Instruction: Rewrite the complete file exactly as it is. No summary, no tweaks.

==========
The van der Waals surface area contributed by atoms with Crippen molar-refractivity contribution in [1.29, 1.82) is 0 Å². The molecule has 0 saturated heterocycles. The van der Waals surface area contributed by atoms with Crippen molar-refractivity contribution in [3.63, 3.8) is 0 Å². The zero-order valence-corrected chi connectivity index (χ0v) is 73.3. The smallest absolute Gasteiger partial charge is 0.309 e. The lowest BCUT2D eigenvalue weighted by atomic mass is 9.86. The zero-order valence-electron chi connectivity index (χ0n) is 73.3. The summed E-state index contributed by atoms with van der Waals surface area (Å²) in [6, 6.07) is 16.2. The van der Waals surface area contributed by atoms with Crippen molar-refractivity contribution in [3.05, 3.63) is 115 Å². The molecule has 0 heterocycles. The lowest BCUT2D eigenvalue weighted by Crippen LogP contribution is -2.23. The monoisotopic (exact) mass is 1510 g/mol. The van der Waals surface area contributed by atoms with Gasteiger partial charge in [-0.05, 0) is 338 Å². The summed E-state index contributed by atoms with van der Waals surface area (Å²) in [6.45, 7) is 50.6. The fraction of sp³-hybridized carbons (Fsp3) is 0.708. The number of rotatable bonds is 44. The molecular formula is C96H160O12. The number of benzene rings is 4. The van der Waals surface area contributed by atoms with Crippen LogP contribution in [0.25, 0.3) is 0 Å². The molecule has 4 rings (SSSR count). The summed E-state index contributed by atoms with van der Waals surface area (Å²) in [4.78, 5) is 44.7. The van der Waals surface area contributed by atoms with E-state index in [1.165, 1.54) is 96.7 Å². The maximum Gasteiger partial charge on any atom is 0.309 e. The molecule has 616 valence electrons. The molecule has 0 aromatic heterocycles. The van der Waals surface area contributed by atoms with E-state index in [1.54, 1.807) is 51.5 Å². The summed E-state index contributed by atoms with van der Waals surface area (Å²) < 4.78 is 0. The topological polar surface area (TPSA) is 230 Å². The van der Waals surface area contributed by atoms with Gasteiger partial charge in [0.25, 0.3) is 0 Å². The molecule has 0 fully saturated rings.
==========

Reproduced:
The van der Waals surface area contributed by atoms with Crippen molar-refractivity contribution in [1.29, 1.82) is 0 Å². The molecule has 0 saturated heterocycles. The van der Waals surface area contributed by atoms with Crippen molar-refractivity contribution in [3.63, 3.8) is 0 Å². The zero-order valence-corrected chi connectivity index (χ0v) is 73.3. The smallest absolute Gasteiger partial charge is 0.309 e. The lowest BCUT2D eigenvalue weighted by atomic mass is 9.86. The zero-order valence-electron chi connectivity index (χ0n) is 73.3. The summed E-state index contributed by atoms with van der Waals surface area (Å²) in [6, 6.07) is 16.2. The van der Waals surface area contributed by atoms with Crippen molar-refractivity contribution in [3.05, 3.63) is 115 Å². The molecule has 0 heterocycles. The lowest BCUT2D eigenvalue weighted by Crippen LogP contribution is -2.23. The monoisotopic (exact) mass is 1510 g/mol. The van der Waals surface area contributed by atoms with Gasteiger partial charge in [-0.05, 0) is 338 Å². The summed E-state index contributed by atoms with van der Waals surface area (Å²) in [6.45, 7) is 50.6. The fraction of sp³-hybridized carbons (Fsp3) is 0.708. The number of rotatable bonds is 44. The molecular formula is C96H160O12. The number of benzene rings is 4. The van der Waals surface area contributed by atoms with Crippen LogP contribution in [0.25, 0.3) is 0 Å². The molecule has 4 rings (SSSR count). The summed E-state index contributed by atoms with van der Waals surface area (Å²) in [4.78, 5) is 44.7. The van der Waals surface area contributed by atoms with E-state index in [1.165, 1.54) is 96.7 Å². The maximum Gasteiger partial charge on any atom is 0.309 e. The molecule has 616 valence electrons. The molecule has 0 aromatic heterocycles. The van der Waals surface area contributed by atoms with E-state index in [1.54, 1.807) is 51.5 Å². The summed E-state index contributed by atoms with van der Waals surface area (Å²) < 4.78 is 0. The topological polar surface area (TPSA) is 230 Å². The van der Waals surface area contributed by atoms with Gasteiger partial charge in [0.25, 0.3) is 0 Å². The molecule has 0 fully saturated rings.